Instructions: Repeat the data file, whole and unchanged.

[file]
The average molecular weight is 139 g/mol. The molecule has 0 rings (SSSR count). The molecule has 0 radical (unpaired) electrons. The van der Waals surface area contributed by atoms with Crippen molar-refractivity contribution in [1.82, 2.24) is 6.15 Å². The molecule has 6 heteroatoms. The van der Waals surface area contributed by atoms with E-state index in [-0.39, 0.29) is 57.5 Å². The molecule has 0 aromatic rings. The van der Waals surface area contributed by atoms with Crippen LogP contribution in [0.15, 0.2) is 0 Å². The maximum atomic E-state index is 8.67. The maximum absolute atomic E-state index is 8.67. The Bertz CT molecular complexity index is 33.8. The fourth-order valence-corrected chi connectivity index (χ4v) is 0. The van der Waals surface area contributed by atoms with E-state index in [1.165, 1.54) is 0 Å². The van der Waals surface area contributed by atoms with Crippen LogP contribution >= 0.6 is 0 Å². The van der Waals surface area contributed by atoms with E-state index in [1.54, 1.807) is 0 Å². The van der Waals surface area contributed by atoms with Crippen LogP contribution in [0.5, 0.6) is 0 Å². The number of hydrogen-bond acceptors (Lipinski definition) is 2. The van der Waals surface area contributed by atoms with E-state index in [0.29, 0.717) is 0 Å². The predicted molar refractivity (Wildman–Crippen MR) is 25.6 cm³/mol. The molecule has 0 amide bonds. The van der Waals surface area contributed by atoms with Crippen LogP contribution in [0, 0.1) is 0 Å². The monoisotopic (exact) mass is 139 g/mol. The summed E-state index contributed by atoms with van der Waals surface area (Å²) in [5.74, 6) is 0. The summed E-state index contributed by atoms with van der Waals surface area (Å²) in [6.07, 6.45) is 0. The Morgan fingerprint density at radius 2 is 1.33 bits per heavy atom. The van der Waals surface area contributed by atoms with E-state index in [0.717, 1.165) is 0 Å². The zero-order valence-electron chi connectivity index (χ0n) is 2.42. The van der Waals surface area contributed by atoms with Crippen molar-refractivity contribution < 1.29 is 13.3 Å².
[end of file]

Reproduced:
The average molecular weight is 139 g/mol. The molecule has 0 rings (SSSR count). The molecule has 0 radical (unpaired) electrons. The van der Waals surface area contributed by atoms with Crippen molar-refractivity contribution in [1.82, 2.24) is 6.15 Å². The molecule has 6 heteroatoms. The van der Waals surface area contributed by atoms with E-state index in [-0.39, 0.29) is 57.5 Å². The molecule has 0 aromatic rings. The van der Waals surface area contributed by atoms with Crippen LogP contribution in [0.15, 0.2) is 0 Å². The maximum atomic E-state index is 8.67. The maximum absolute atomic E-state index is 8.67. The Bertz CT molecular complexity index is 33.8. The fourth-order valence-corrected chi connectivity index (χ4v) is 0. The van der Waals surface area contributed by atoms with E-state index in [1.165, 1.54) is 0 Å². The van der Waals surface area contributed by atoms with Crippen LogP contribution >= 0.6 is 0 Å². The van der Waals surface area contributed by atoms with E-state index in [1.54, 1.807) is 0 Å². The van der Waals surface area contributed by atoms with Crippen LogP contribution in [0.5, 0.6) is 0 Å². The number of hydrogen-bond acceptors (Lipinski definition) is 2. The van der Waals surface area contributed by atoms with E-state index in [0.29, 0.717) is 0 Å². The predicted molar refractivity (Wildman–Crippen MR) is 25.6 cm³/mol. The molecule has 0 amide bonds. The van der Waals surface area contributed by atoms with Crippen LogP contribution in [0, 0.1) is 0 Å². The monoisotopic (exact) mass is 139 g/mol. The summed E-state index contributed by atoms with van der Waals surface area (Å²) in [5.74, 6) is 0. The summed E-state index contributed by atoms with van der Waals surface area (Å²) in [6.07, 6.45) is 0. The Morgan fingerprint density at radius 2 is 1.33 bits per heavy atom. The van der Waals surface area contributed by atoms with E-state index in [0.717, 1.165) is 0 Å². The zero-order valence-electron chi connectivity index (χ0n) is 2.42. The van der Waals surface area contributed by atoms with Crippen molar-refractivity contribution < 1.29 is 13.3 Å².